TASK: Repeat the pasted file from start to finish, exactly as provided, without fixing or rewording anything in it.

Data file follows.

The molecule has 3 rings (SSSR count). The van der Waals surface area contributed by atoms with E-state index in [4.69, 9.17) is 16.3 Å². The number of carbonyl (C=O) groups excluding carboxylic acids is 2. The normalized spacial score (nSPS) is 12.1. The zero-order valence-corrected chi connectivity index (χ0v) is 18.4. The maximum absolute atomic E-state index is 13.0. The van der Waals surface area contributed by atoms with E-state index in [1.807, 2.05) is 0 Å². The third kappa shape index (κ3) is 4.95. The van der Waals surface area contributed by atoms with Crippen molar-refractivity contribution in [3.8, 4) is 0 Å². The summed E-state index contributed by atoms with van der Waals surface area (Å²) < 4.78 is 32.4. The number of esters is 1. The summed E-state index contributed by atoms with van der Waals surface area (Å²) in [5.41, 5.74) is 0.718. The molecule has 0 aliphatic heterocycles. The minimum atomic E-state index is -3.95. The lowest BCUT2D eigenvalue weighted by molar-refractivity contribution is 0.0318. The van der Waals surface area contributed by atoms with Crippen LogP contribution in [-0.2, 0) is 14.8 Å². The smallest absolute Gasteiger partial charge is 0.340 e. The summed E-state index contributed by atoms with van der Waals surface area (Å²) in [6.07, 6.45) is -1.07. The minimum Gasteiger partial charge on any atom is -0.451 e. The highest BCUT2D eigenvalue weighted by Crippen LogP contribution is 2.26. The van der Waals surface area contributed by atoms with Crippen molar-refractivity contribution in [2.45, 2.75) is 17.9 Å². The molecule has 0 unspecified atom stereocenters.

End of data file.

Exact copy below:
The molecule has 3 rings (SSSR count). The van der Waals surface area contributed by atoms with E-state index in [4.69, 9.17) is 16.3 Å². The number of carbonyl (C=O) groups excluding carboxylic acids is 2. The normalized spacial score (nSPS) is 12.1. The zero-order valence-corrected chi connectivity index (χ0v) is 18.4. The maximum absolute atomic E-state index is 13.0. The van der Waals surface area contributed by atoms with E-state index in [1.807, 2.05) is 0 Å². The third kappa shape index (κ3) is 4.95. The van der Waals surface area contributed by atoms with Crippen molar-refractivity contribution in [3.8, 4) is 0 Å². The summed E-state index contributed by atoms with van der Waals surface area (Å²) < 4.78 is 32.4. The number of esters is 1. The summed E-state index contributed by atoms with van der Waals surface area (Å²) in [5.41, 5.74) is 0.718. The molecule has 0 aliphatic heterocycles. The minimum atomic E-state index is -3.95. The lowest BCUT2D eigenvalue weighted by molar-refractivity contribution is 0.0318. The van der Waals surface area contributed by atoms with Crippen LogP contribution in [-0.2, 0) is 14.8 Å². The smallest absolute Gasteiger partial charge is 0.340 e. The summed E-state index contributed by atoms with van der Waals surface area (Å²) in [6.07, 6.45) is -1.07. The minimum Gasteiger partial charge on any atom is -0.451 e. The highest BCUT2D eigenvalue weighted by Crippen LogP contribution is 2.26. The van der Waals surface area contributed by atoms with Crippen molar-refractivity contribution in [2.45, 2.75) is 17.9 Å². The molecule has 0 unspecified atom stereocenters.